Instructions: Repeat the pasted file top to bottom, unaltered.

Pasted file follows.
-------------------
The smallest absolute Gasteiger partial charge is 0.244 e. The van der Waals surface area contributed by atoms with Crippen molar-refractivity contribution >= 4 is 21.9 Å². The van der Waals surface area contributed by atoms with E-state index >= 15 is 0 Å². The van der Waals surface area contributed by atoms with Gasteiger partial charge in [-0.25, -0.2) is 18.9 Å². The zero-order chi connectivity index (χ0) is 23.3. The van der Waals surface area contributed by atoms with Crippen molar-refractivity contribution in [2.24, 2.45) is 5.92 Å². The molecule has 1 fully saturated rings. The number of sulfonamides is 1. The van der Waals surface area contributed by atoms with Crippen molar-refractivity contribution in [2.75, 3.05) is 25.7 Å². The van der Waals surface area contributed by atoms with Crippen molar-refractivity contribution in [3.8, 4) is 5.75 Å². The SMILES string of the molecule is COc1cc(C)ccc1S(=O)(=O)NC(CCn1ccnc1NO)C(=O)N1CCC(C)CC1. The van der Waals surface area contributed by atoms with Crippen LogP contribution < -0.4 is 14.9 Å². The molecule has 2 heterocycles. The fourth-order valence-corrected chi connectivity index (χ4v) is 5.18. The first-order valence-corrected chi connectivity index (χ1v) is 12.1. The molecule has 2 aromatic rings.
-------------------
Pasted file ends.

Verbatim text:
The smallest absolute Gasteiger partial charge is 0.244 e. The van der Waals surface area contributed by atoms with Crippen molar-refractivity contribution >= 4 is 21.9 Å². The van der Waals surface area contributed by atoms with E-state index >= 15 is 0 Å². The van der Waals surface area contributed by atoms with Gasteiger partial charge in [-0.25, -0.2) is 18.9 Å². The zero-order chi connectivity index (χ0) is 23.3. The van der Waals surface area contributed by atoms with Crippen molar-refractivity contribution in [2.24, 2.45) is 5.92 Å². The molecule has 1 fully saturated rings. The number of sulfonamides is 1. The van der Waals surface area contributed by atoms with Crippen molar-refractivity contribution in [2.75, 3.05) is 25.7 Å². The van der Waals surface area contributed by atoms with Crippen molar-refractivity contribution in [3.8, 4) is 5.75 Å². The SMILES string of the molecule is COc1cc(C)ccc1S(=O)(=O)NC(CCn1ccnc1NO)C(=O)N1CCC(C)CC1. The van der Waals surface area contributed by atoms with Crippen LogP contribution < -0.4 is 14.9 Å². The molecule has 2 heterocycles. The fourth-order valence-corrected chi connectivity index (χ4v) is 5.18. The first-order valence-corrected chi connectivity index (χ1v) is 12.1. The molecule has 2 aromatic rings.